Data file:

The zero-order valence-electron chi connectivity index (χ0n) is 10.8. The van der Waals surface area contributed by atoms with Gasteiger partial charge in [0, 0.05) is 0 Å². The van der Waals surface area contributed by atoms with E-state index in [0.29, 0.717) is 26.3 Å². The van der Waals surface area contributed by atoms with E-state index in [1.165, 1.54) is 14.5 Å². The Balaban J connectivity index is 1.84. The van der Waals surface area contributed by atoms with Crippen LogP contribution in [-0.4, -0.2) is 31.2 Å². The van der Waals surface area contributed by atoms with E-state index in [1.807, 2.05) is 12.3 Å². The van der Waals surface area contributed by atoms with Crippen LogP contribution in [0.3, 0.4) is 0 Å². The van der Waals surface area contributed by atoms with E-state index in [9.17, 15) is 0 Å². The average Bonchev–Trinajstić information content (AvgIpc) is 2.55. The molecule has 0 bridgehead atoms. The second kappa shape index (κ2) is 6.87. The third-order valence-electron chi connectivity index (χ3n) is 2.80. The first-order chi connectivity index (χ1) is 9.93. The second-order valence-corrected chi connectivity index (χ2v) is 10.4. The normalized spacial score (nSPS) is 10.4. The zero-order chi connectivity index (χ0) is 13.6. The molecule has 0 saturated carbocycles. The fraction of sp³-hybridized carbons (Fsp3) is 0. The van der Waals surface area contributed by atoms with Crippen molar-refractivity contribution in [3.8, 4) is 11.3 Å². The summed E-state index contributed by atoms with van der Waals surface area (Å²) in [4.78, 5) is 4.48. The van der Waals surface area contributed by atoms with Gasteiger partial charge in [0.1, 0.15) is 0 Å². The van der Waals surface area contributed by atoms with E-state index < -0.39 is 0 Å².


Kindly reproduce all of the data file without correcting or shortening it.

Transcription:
The zero-order valence-electron chi connectivity index (χ0n) is 10.8. The van der Waals surface area contributed by atoms with Gasteiger partial charge in [0, 0.05) is 0 Å². The van der Waals surface area contributed by atoms with E-state index in [0.29, 0.717) is 26.3 Å². The van der Waals surface area contributed by atoms with E-state index in [1.165, 1.54) is 14.5 Å². The Balaban J connectivity index is 1.84. The van der Waals surface area contributed by atoms with Crippen LogP contribution in [-0.4, -0.2) is 31.2 Å². The van der Waals surface area contributed by atoms with E-state index in [1.807, 2.05) is 12.3 Å². The van der Waals surface area contributed by atoms with Crippen LogP contribution in [0.3, 0.4) is 0 Å². The van der Waals surface area contributed by atoms with E-state index in [9.17, 15) is 0 Å². The average Bonchev–Trinajstić information content (AvgIpc) is 2.55. The molecule has 0 bridgehead atoms. The second kappa shape index (κ2) is 6.87. The third-order valence-electron chi connectivity index (χ3n) is 2.80. The first-order chi connectivity index (χ1) is 9.93. The second-order valence-corrected chi connectivity index (χ2v) is 10.4. The normalized spacial score (nSPS) is 10.4. The zero-order chi connectivity index (χ0) is 13.6. The molecule has 0 saturated carbocycles. The fraction of sp³-hybridized carbons (Fsp3) is 0. The van der Waals surface area contributed by atoms with Crippen molar-refractivity contribution in [3.8, 4) is 11.3 Å². The summed E-state index contributed by atoms with van der Waals surface area (Å²) in [4.78, 5) is 4.48. The van der Waals surface area contributed by atoms with Gasteiger partial charge in [0.1, 0.15) is 0 Å². The van der Waals surface area contributed by atoms with E-state index < -0.39 is 0 Å².